as a child, which I know many of you were, don’t freak out.

But it turns out that white noise,

especially if it’s loud white noise,

can cause some disruption in the auditory maps,

the representation of different frequencies of sound

in the brain that can lead to some deficits

in auditory and even language processing.

So we really have to be careful about long-term exposure,

extended exposure to white noise

or kind of a air conditioning noise

that’s really at a high level.

I wouldn’t worry if it’s in the background

and it’s shutting off and turning on again

as the thermostat kicks off and on,

but really trying to avoid work in loud fan-filled

or ventilation generating or heat generating environments,

because it really can cause damage

to the auditory system long-term.

And as we described, it can impair cognitive performance

and overall increased fatigue.

I think we’ve all experienced that when you’re in a room

and there’s some ongoing background noise

and all of a sudden it stops

and you just feel this enormous relief.

And the reason for this is that our auditory system

has a parallel to our visual system.

In our visual system, that light entering the eyes

triggers the activation of those melanopsin cells,

which triggers activation of the hypothalamus,

a particular area of the hypothalamus,

which generates alertness,

generates the release even of cortisol, a stress hormone.

In the auditory system, when there’s ongoing sound,

your auditory system hears that

even if you’re not paying attention to it.

If you’re paying attention to something else,

it still registers those little hair cells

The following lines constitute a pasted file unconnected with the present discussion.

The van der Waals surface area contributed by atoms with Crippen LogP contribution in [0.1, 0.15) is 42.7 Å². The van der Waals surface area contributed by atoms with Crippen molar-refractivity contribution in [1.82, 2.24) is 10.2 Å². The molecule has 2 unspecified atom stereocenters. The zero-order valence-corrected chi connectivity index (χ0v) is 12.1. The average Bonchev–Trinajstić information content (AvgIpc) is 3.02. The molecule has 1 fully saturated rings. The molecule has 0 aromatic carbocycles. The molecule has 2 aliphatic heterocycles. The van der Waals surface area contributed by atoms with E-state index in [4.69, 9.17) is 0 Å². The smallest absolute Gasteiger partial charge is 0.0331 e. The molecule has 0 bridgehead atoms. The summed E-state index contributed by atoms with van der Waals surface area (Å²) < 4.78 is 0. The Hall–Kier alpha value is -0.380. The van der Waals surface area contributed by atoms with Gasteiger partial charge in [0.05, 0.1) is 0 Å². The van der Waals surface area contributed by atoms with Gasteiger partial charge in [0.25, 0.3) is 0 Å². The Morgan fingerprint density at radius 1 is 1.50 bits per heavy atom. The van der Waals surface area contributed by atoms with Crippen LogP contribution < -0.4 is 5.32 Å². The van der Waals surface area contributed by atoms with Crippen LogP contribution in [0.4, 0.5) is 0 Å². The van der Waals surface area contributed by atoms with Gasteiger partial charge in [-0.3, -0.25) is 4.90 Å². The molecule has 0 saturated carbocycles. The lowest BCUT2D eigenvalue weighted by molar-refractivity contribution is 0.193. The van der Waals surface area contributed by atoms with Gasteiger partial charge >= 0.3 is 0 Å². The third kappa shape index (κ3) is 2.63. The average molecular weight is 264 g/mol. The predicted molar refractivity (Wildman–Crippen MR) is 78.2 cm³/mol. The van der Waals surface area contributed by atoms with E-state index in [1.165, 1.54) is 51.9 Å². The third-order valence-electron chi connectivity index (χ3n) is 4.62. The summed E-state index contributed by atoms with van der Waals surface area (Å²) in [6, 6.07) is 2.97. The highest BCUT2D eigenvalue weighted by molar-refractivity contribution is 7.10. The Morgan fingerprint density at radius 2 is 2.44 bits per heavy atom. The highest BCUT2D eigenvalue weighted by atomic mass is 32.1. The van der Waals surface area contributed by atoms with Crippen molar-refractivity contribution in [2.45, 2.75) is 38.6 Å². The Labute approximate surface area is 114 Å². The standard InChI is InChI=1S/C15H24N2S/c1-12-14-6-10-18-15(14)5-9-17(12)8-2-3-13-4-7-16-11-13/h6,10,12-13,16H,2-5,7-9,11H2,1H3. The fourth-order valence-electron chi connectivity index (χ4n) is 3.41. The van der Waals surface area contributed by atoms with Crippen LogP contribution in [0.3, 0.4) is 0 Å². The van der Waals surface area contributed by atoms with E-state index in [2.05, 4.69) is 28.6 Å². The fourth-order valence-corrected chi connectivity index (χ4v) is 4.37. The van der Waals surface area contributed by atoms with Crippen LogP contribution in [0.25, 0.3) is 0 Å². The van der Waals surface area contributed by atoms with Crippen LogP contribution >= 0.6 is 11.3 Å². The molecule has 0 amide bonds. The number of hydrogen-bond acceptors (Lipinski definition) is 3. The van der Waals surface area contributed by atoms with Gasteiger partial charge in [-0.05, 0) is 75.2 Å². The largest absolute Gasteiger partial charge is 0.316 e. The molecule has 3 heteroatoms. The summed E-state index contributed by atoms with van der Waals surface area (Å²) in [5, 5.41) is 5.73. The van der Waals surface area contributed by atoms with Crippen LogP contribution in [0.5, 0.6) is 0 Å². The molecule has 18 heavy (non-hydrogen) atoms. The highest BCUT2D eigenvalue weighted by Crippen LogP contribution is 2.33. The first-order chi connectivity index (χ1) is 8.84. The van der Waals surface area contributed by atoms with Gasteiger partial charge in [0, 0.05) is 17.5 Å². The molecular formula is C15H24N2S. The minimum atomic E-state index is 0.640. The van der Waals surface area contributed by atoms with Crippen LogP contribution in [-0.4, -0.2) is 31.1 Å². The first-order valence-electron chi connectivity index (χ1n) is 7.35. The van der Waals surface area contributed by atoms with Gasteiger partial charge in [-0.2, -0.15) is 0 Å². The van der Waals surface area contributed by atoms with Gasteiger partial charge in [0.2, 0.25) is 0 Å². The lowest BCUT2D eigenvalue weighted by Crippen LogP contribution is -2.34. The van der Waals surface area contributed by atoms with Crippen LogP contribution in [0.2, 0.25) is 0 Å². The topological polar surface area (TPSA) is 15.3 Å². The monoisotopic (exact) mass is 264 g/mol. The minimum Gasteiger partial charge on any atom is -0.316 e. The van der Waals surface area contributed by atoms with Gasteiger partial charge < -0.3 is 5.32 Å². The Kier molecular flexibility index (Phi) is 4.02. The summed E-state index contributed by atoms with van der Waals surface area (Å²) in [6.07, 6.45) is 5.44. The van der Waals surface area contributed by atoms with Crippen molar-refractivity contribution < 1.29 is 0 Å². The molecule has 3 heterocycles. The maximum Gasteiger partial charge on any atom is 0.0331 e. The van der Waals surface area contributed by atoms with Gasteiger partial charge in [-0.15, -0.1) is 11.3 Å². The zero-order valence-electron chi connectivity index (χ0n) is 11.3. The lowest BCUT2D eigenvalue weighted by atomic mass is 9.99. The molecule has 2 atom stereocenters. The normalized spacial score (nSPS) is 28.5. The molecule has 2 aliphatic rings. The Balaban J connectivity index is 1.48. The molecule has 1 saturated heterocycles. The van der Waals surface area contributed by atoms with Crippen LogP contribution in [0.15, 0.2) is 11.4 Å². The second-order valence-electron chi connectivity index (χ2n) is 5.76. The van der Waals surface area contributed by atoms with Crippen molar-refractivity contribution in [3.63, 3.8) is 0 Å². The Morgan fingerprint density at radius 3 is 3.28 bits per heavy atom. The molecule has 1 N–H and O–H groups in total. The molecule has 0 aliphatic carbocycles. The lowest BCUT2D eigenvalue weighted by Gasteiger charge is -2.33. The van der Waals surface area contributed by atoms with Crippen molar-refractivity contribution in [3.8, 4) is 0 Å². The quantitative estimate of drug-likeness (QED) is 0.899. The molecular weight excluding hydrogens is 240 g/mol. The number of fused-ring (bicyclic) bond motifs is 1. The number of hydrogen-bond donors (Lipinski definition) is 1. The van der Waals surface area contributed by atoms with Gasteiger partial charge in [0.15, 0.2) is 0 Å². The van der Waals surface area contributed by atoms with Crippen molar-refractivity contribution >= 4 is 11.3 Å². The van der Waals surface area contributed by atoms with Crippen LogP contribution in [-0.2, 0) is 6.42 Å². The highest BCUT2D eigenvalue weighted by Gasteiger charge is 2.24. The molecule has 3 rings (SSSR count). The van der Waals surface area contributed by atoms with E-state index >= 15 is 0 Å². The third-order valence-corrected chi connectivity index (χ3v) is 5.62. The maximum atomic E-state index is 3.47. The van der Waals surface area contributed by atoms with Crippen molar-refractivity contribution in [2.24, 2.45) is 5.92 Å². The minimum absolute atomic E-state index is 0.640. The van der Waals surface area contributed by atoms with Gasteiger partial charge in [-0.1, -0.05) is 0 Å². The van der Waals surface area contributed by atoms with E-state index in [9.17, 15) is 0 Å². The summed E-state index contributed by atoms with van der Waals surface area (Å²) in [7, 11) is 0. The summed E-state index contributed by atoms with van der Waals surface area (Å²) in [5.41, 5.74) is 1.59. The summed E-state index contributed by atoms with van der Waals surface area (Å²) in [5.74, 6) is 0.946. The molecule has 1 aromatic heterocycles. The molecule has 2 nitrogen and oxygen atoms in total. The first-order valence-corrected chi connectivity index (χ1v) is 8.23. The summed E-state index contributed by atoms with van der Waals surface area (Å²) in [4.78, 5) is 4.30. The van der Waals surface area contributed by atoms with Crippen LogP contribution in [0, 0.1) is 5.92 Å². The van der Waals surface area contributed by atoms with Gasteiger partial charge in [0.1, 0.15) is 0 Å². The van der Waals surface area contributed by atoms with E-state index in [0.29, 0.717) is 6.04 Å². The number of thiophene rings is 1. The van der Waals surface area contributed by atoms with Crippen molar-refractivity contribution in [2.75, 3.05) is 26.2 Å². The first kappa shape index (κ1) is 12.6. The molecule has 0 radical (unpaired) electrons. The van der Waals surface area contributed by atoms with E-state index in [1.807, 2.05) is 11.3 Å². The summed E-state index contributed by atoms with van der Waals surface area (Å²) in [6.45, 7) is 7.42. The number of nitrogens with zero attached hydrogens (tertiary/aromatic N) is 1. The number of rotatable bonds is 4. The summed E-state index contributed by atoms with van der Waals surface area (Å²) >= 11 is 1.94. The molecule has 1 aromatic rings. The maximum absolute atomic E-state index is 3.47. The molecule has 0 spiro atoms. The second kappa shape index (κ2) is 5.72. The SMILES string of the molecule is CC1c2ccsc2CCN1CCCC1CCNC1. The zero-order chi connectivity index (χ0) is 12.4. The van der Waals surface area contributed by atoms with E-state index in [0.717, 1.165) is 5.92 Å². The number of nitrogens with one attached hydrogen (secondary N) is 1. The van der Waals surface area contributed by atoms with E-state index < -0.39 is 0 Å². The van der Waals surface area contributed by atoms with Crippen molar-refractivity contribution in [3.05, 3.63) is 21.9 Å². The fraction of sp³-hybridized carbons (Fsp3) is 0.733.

as they’re called in your inner ear

are fluttering the eardrum is beating

and in concert to that sound frequency.

And there’s a brainstem mechanism that generates alertness

and a kind of vigilance.

So when you have a sound that’s ongoing in the background,

it shuts off.

All of a sudden you experience that piece,

which is the turning off of those brainstem circuits

that are associated with vigilance.

The locus coeruleus, which we talked about earlier,

which release epinephrine and norepinephrine

and generate that heightened state of alertness

in your brain and body.

Those neurons then can turn off

and you experience that as relaxation.

So does that mean that we shouldn’t listen to white noise

or pink noise or brown noise while we’re working?

Certainly a lot of people do.

In fact, if you want to know what white noise,

pink noise and brown noise are,

they’re just different constellations

of auditory frequencies that are played together.

Most of us think of white noise as the shh on a screen,

you know, all the black and white pixels going all around,

like they call it visual snow.

But pink noise has certain sound frequencies

notched out, taken out.

Brown noise has others.

It has different frequencies that are included

at higher amplitude, et cetera.

You can look this stuff up on YouTube if you want.

You just put brown noise.

None of it sounds terrific.

It doesn’t sound like music.

It’s literally just noise, mixed frequencies

and no particular arrangement.

There is some evidence that playing white noise

in the background or on headphones or pink noise

or brown noise can facilitate cognition,